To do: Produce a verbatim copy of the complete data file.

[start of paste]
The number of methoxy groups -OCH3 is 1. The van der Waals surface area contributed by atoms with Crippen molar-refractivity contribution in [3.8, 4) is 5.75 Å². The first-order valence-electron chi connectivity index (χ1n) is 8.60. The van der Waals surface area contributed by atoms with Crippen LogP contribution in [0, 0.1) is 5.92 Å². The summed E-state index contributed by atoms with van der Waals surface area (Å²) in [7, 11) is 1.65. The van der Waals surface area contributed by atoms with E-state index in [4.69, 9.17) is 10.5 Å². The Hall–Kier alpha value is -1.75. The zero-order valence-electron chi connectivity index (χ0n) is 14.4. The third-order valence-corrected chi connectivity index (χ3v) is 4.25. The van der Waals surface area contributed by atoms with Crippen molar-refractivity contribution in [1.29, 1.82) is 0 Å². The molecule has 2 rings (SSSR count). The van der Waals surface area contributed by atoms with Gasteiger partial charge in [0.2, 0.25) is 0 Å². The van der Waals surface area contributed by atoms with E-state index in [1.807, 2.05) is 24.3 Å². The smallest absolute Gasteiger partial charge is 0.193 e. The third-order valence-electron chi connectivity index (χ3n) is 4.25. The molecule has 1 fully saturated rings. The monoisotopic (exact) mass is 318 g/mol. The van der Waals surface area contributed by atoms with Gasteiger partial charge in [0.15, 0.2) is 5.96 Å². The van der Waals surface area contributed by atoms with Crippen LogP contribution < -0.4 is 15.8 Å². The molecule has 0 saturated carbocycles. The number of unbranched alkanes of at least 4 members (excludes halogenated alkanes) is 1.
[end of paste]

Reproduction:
The number of methoxy groups -OCH3 is 1. The van der Waals surface area contributed by atoms with Crippen molar-refractivity contribution in [3.8, 4) is 5.75 Å². The first-order valence-electron chi connectivity index (χ1n) is 8.60. The van der Waals surface area contributed by atoms with Crippen LogP contribution in [0, 0.1) is 5.92 Å². The summed E-state index contributed by atoms with van der Waals surface area (Å²) in [7, 11) is 1.65. The van der Waals surface area contributed by atoms with E-state index in [4.69, 9.17) is 10.5 Å². The Hall–Kier alpha value is -1.75. The zero-order valence-electron chi connectivity index (χ0n) is 14.4. The third-order valence-corrected chi connectivity index (χ3v) is 4.25. The van der Waals surface area contributed by atoms with Crippen molar-refractivity contribution in [1.29, 1.82) is 0 Å². The molecule has 2 rings (SSSR count). The van der Waals surface area contributed by atoms with Gasteiger partial charge in [0.2, 0.25) is 0 Å². The van der Waals surface area contributed by atoms with E-state index in [1.807, 2.05) is 24.3 Å². The smallest absolute Gasteiger partial charge is 0.193 e. The third-order valence-electron chi connectivity index (χ3n) is 4.25. The molecule has 1 fully saturated rings. The monoisotopic (exact) mass is 318 g/mol. The van der Waals surface area contributed by atoms with Gasteiger partial charge in [0.15, 0.2) is 5.96 Å². The van der Waals surface area contributed by atoms with Crippen LogP contribution < -0.4 is 15.8 Å². The molecule has 0 saturated carbocycles. The number of unbranched alkanes of at least 4 members (excludes halogenated alkanes) is 1.